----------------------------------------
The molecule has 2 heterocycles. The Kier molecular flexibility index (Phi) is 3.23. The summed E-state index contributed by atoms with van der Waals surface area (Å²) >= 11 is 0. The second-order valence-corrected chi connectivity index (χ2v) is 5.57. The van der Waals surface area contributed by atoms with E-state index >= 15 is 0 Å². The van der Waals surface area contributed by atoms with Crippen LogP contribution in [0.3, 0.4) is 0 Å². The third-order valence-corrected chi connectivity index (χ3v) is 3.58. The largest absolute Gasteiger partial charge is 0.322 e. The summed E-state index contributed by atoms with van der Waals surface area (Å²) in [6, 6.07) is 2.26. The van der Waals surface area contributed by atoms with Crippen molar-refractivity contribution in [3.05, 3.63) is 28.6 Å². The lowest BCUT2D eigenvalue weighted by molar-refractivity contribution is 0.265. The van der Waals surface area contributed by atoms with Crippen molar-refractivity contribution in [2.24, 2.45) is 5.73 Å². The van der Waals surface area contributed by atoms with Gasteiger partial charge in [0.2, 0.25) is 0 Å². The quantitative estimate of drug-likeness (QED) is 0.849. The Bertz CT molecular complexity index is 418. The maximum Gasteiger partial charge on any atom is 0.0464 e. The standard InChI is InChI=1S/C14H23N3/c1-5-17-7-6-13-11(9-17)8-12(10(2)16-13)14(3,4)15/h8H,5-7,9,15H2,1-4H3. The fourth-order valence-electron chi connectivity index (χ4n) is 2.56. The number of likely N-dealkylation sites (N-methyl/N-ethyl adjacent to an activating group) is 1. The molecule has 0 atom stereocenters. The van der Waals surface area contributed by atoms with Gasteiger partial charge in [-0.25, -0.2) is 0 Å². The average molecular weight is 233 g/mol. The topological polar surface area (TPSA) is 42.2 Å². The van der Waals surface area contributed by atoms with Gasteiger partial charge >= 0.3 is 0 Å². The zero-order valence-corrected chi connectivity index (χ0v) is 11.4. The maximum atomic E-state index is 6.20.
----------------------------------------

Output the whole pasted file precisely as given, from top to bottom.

The molecule has 2 heterocycles. The Kier molecular flexibility index (Phi) is 3.23. The summed E-state index contributed by atoms with van der Waals surface area (Å²) >= 11 is 0. The second-order valence-corrected chi connectivity index (χ2v) is 5.57. The van der Waals surface area contributed by atoms with E-state index >= 15 is 0 Å². The van der Waals surface area contributed by atoms with Crippen LogP contribution in [0.3, 0.4) is 0 Å². The third-order valence-corrected chi connectivity index (χ3v) is 3.58. The largest absolute Gasteiger partial charge is 0.322 e. The summed E-state index contributed by atoms with van der Waals surface area (Å²) in [6, 6.07) is 2.26. The van der Waals surface area contributed by atoms with Crippen molar-refractivity contribution in [3.05, 3.63) is 28.6 Å². The lowest BCUT2D eigenvalue weighted by molar-refractivity contribution is 0.265. The van der Waals surface area contributed by atoms with Crippen molar-refractivity contribution in [2.24, 2.45) is 5.73 Å². The van der Waals surface area contributed by atoms with Gasteiger partial charge in [0.2, 0.25) is 0 Å². The quantitative estimate of drug-likeness (QED) is 0.849. The Bertz CT molecular complexity index is 418. The maximum Gasteiger partial charge on any atom is 0.0464 e. The standard InChI is InChI=1S/C14H23N3/c1-5-17-7-6-13-11(9-17)8-12(10(2)16-13)14(3,4)15/h8H,5-7,9,15H2,1-4H3. The fourth-order valence-electron chi connectivity index (χ4n) is 2.56. The number of likely N-dealkylation sites (N-methyl/N-ethyl adjacent to an activating group) is 1. The molecule has 0 atom stereocenters. The van der Waals surface area contributed by atoms with Gasteiger partial charge in [-0.25, -0.2) is 0 Å². The average molecular weight is 233 g/mol. The topological polar surface area (TPSA) is 42.2 Å². The van der Waals surface area contributed by atoms with Gasteiger partial charge >= 0.3 is 0 Å². The zero-order valence-corrected chi connectivity index (χ0v) is 11.4. The maximum atomic E-state index is 6.20.